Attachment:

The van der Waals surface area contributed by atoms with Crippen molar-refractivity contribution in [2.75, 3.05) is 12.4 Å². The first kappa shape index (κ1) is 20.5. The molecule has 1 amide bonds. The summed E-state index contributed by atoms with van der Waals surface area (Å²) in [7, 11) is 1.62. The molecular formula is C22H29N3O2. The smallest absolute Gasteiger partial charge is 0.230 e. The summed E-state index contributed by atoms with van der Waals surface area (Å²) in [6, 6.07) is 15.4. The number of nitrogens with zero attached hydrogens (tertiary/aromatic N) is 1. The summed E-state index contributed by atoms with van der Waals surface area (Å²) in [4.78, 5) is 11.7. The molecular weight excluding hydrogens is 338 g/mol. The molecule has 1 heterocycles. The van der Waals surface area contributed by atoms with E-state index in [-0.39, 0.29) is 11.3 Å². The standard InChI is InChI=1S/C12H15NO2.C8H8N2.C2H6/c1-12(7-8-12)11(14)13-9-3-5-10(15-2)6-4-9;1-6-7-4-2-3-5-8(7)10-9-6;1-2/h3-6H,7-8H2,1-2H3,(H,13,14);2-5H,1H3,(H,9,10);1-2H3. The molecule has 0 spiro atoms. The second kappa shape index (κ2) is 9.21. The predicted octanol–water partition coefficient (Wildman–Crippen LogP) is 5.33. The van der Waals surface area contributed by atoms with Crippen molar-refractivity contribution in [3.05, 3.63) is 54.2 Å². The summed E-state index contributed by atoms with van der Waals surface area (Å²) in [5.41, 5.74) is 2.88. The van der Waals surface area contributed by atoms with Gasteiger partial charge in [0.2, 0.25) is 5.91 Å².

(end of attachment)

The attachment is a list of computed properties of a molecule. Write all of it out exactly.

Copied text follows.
The van der Waals surface area contributed by atoms with Crippen molar-refractivity contribution in [2.75, 3.05) is 12.4 Å². The first kappa shape index (κ1) is 20.5. The molecule has 1 amide bonds. The summed E-state index contributed by atoms with van der Waals surface area (Å²) in [7, 11) is 1.62. The molecular formula is C22H29N3O2. The smallest absolute Gasteiger partial charge is 0.230 e. The summed E-state index contributed by atoms with van der Waals surface area (Å²) in [6, 6.07) is 15.4. The number of nitrogens with zero attached hydrogens (tertiary/aromatic N) is 1. The summed E-state index contributed by atoms with van der Waals surface area (Å²) in [4.78, 5) is 11.7. The molecular weight excluding hydrogens is 338 g/mol. The molecule has 1 heterocycles. The van der Waals surface area contributed by atoms with E-state index in [-0.39, 0.29) is 11.3 Å². The standard InChI is InChI=1S/C12H15NO2.C8H8N2.C2H6/c1-12(7-8-12)11(14)13-9-3-5-10(15-2)6-4-9;1-6-7-4-2-3-5-8(7)10-9-6;1-2/h3-6H,7-8H2,1-2H3,(H,13,14);2-5H,1H3,(H,9,10);1-2H3. The molecule has 0 spiro atoms. The second kappa shape index (κ2) is 9.21. The predicted octanol–water partition coefficient (Wildman–Crippen LogP) is 5.33. The van der Waals surface area contributed by atoms with Crippen molar-refractivity contribution in [3.05, 3.63) is 54.2 Å². The summed E-state index contributed by atoms with van der Waals surface area (Å²) in [5.41, 5.74) is 2.88. The van der Waals surface area contributed by atoms with Gasteiger partial charge in [0.2, 0.25) is 5.91 Å².